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Thread Subject:
Neighbor Indexing

Subject: Neighbor Indexing

From: Sarah Jones

Date: 26 Nov, 2010 23:00:06

Message: 1 of 6

I want to write a function that changes the state of a randomly chosen cell in an mxn matrix based on the state of its 8 neighbors and itself. Because the cell will be randomly chosen, I must account for neighboring cells beyond the edge boundaries by having values picked up by wrapping around to another row and/or column. How do I do this?

Subject: Neighbor Indexing

From: ImageAnalyst

Date: 26 Nov, 2010 23:20:04

Message: 2 of 6

Use rand() to pick the cell location - the row, column in the cell
array of the cell that you are going to change. Wait a minute...are
you talking about a cell array, or a numerical matrix? What is the
data type of the entity that you're talking about?

Anyway, just calculate the (row,column) of each of the 8 neighbor
cells (or elements depending on what you're using) and then if it's
greater than the max row or column, just subtract the width or height
to wrap it around to the beginning side (down around where the row or
column = 1). Or if the row,column is negative, just add the width or
height to wrap it around on the high end. Alternatively just pad your
cell array (or matrix) with a layer all the way around that copies the
other side.

Subject: Neighbor Indexing

From: Sarah Jones

Date: 27 Nov, 2010 00:24:04

Message: 3 of 6

Thank you for your prompt response, ImageAnalyst! I'm talking about an MxN grid of zeros and ones. If the majority of the 9 cells is 1, the updated cell becomes 0. If the majority of the 9 cells is 0, the updated cell becomes 1. My plan is to sum the states (0 or 1) of the 9 cells and if the sum is greater than or equal to 5, the majority is clearly 1 and the state will change to 0, etc. I understand how to create the random grid of zeros and ones and pick the random cell in the grid. What I am still confused about is how to incorporate the wrap around command within one loop. So far, I have accounted for the 9 cells when the chosen cell's neighbors are within the bounds:

sum(m, n) = [grid(m, n) + grid(m-1, n) + grid(m-1, n-1) + grid(m, n-1)+... +grid(m+1, n-1) + grid(m+1, n) + grid(m+1, n+1) + grid(m, n+1) + grid(m-1, n+1)]

When you say width and height is that the number of rows and number of columns in the grid?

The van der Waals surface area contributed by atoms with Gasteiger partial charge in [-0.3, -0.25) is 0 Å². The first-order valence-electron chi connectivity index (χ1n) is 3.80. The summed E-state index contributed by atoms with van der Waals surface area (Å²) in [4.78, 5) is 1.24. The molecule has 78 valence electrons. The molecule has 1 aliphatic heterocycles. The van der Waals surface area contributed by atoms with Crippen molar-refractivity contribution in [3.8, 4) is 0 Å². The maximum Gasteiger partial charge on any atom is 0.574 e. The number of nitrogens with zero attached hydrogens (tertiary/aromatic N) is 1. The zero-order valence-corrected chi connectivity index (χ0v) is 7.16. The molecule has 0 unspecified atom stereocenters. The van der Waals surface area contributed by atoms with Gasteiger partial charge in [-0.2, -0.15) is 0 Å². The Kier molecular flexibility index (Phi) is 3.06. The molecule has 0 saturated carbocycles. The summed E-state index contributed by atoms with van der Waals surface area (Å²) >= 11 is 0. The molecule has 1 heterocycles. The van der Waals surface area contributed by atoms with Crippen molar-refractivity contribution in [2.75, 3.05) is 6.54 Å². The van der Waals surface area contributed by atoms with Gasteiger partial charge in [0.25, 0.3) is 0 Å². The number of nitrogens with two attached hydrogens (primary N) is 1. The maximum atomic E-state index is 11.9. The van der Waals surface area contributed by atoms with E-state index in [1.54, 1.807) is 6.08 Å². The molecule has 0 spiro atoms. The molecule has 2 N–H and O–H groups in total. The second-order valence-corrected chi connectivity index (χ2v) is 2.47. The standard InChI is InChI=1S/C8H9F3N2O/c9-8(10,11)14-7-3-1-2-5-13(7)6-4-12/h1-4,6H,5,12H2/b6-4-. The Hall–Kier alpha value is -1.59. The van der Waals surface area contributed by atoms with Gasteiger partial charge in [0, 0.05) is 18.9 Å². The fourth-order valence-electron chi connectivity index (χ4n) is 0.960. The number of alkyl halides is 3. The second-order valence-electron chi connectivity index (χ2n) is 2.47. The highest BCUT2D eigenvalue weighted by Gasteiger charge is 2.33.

Thank you again! So much!

Subject: Neighbor Indexing

From: Roger Stafford

Date: 27 Nov, 2010 01:56:03

Message: 4 of 6

"Sarah Jones" <enewton6@gmail.com> wrote in message <icpj34$242$1@fred.mathworks.com>...
> Thank you for your prompt response, ImageAnalyst! I'm talking about an MxN grid of zeros and ones. If the majority of the 9 cells is 1, the updated cell becomes 0. If the majority of the 9 cells is 0, the updated cell becomes 1. My plan is to sum the states (0 or 1) of the 9 cells and if the sum is greater than or equal to 5, the majority is clearly 1 and the state will change to 0, etc. I understand how to create the random grid of zeros and ones and pick the random cell in the grid. What I am still confused about is how to incorporate the wrap around command within one loop. So far, I have accounted for the 9 cells when the chosen cell's neighbors are within the bounds:
>
> sum(m, n) = [grid(m, n) + grid(m-1, n) + grid(m-1, n-1) + grid(m, n-1)+... +grid(m+1, n-1) + grid(m+1, n) + grid(m+1, n+1) + grid(m, n+1) + grid(m-1, n+1)]
>
> When you say width and height is that the number of rows and number of columns in the grid?
>
> Thank you again! So much!
- - - - - - - - -
  If the randomly selected element is at grid(i,j) with 'grid' being an m x n array, do this to update it:

  grid(i,j) = +(sum(sum(grid(mod(i-2:i,m)+1,mod(j-2:j,n)+1)))<5);

(The initial "+" is to convert the logical variable back to numerical if needed.)

Roger Stafford

Subject: Neighbor Indexing

From: ImageAnalyst

Date: 27 Nov, 2010 02:28:16

Message: 5 of 6

Roger's solution looks good. If you want to do it for *every single
element* in the matrix, I suggest you look at the conv2() function.
First pad the array with wrapped around values, and then do something
like

% Compute the sum in every single 3x3 window.
convolvedImage = conv2(paddedImage, ones(3), 'same');
% Initialize our output variable.
outputImage = zeros(size(convolvedImage));
% Flip those with sum less than 5
outputImage(convolvedImage < 5) = 1;

Finally, look up cell in the help. To MATLAB, "cell" means something
different that "element." Even though you're looking at the array of
numbers in the variable editor, those are not "cells" even though
Excel calls them that. Cells has a completely different meaning in
MATLAB. To MATLAB, a cell is like a bucket - a bucket that you can
throw *any* type of variable into. And a "cell array" is an array of
cells where the cells do not have to have the same kind of variable in
each bucket. For example you could have a cell array of 1 by 4 cells
where the first cell contains an integer, the second cell contains a
3D floating point matrix, the third cell contains a character array
(string), and the fourth cell contains a structure. Think of a cell
array as an array of buckets on your floor where you can toss
*anything* into. Each bucket is one cell.
ImageAnalyst

Subject: Neighbor Indexing

From: JANNIEFERRELL

Date: 25 Dec, 2010 17:43:10

Message: 6 of 6

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